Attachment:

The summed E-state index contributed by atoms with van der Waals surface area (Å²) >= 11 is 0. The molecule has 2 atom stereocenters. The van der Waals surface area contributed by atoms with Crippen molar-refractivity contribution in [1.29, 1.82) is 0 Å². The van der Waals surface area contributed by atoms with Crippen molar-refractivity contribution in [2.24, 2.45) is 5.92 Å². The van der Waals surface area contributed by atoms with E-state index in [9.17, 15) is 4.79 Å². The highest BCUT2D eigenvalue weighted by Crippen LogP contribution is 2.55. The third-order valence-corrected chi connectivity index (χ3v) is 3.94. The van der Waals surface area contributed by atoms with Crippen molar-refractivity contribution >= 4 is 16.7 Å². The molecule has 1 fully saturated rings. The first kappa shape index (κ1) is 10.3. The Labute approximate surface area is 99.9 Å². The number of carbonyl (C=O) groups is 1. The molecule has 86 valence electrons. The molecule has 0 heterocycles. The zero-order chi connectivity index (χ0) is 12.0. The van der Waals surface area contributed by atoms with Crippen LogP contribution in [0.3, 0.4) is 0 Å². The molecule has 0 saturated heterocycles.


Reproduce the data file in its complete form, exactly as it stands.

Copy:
The summed E-state index contributed by atoms with van der Waals surface area (Å²) >= 11 is 0. The molecule has 2 atom stereocenters. The van der Waals surface area contributed by atoms with Crippen molar-refractivity contribution in [1.29, 1.82) is 0 Å². The van der Waals surface area contributed by atoms with Crippen molar-refractivity contribution in [2.24, 2.45) is 5.92 Å². The van der Waals surface area contributed by atoms with E-state index in [9.17, 15) is 4.79 Å². The highest BCUT2D eigenvalue weighted by Crippen LogP contribution is 2.55. The third-order valence-corrected chi connectivity index (χ3v) is 3.94. The van der Waals surface area contributed by atoms with Crippen molar-refractivity contribution >= 4 is 16.7 Å². The molecule has 1 fully saturated rings. The first kappa shape index (κ1) is 10.3. The Labute approximate surface area is 99.9 Å². The number of carbonyl (C=O) groups is 1. The molecule has 86 valence electrons. The molecule has 0 heterocycles. The zero-order chi connectivity index (χ0) is 12.0. The van der Waals surface area contributed by atoms with Crippen LogP contribution in [0.3, 0.4) is 0 Å². The molecule has 0 saturated heterocycles.